My distinction between voting for Mittani vs. Alex was more about the difference between the human and the character, and less about the importance of knowing the man’s real name.

  5. Tolmos says:

    It was not his character that made the comment.. he wasn’t even logged in! The comment was made by a real person, in the real world, convincing people to harass a REAL human being to point of taking his own life using slides that were put ahead of time (showing that he planned to do this).

    Alexander needs to HTFU. The real world is a lot tougher of a place than the pixelated playground he is used to, and he needs to realize that trying to push a human to taking their own life has more consequences than just a slap on the wrist in a video game. He can cry and complain all he wants, saying it is all the media’s fault this is happening to him, but at the end of they day there is no one that forced him to say those things. He needs to learn the real lesson that anyone else learns when they are children: your actions have consequences, and the real world is not the same as a video game.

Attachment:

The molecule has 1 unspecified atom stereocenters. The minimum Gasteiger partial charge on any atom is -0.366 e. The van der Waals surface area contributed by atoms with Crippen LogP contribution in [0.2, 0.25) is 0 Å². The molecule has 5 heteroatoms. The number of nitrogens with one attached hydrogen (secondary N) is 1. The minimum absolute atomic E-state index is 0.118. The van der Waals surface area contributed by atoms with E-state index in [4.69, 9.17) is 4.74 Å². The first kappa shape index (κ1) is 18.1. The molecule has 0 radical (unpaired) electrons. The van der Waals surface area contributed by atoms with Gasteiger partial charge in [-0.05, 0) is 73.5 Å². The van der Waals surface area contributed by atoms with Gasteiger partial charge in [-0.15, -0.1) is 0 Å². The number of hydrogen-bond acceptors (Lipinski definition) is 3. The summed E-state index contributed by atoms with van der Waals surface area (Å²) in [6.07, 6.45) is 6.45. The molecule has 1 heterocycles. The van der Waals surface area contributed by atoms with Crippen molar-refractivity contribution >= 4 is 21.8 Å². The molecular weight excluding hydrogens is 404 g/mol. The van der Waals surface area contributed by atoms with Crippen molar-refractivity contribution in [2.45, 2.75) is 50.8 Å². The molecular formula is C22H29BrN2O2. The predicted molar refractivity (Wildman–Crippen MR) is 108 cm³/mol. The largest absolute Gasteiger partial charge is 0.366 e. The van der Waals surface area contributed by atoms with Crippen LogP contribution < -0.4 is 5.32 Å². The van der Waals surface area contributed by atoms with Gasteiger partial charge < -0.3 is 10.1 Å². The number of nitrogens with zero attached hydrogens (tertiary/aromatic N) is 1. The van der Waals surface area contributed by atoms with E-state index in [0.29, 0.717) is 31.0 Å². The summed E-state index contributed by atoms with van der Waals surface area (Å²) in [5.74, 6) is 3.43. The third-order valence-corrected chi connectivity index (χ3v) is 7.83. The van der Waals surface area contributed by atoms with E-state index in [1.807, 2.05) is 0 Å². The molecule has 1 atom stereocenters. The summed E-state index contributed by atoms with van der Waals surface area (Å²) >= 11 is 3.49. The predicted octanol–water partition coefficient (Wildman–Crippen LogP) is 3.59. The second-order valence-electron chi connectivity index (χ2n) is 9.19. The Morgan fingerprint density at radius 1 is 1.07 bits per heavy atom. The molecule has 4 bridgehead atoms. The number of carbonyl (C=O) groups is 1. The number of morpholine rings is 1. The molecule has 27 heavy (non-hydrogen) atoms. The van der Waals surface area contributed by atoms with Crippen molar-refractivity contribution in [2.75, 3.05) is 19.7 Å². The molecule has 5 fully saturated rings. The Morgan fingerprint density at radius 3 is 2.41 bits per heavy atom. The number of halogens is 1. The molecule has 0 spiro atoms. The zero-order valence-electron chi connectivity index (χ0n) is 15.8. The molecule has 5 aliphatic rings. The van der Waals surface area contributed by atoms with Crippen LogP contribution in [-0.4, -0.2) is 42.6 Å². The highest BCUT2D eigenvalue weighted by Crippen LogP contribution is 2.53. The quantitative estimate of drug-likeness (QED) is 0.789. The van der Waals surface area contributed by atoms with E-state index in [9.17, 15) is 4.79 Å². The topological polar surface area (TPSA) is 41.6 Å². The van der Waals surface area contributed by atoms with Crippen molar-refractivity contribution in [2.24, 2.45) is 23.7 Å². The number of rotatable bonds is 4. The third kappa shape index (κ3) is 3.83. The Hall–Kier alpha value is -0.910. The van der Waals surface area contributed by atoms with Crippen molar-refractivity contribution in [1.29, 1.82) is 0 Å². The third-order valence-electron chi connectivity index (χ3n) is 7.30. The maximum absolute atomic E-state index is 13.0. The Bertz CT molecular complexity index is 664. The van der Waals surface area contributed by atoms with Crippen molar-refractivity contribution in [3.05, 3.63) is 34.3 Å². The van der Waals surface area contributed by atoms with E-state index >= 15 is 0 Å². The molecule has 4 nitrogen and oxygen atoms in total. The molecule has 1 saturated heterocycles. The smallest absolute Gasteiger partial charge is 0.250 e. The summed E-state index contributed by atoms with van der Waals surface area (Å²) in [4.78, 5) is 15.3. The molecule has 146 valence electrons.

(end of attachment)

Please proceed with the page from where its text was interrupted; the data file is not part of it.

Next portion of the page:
6. Huovinen says:

    If the CSM members would behave in a manner that I’d expect from a council of representatives, they would not really need such protection. If they can stand behind their actions, they don’t need such protection any more than a real life low level politician. And what they certainly don’t need, is a veil of anonymity to hide behind to pull dumb shit like Mittani. That just doesn’t bode well either.

    Indeed, the CSM members are representatives of players, not their characters. At least I hope they are there to drive things forward for the whole player-base, not their character’s goals.

    For anyone who gives the players the respect they deserve, this shouldn’t really be considerable threat.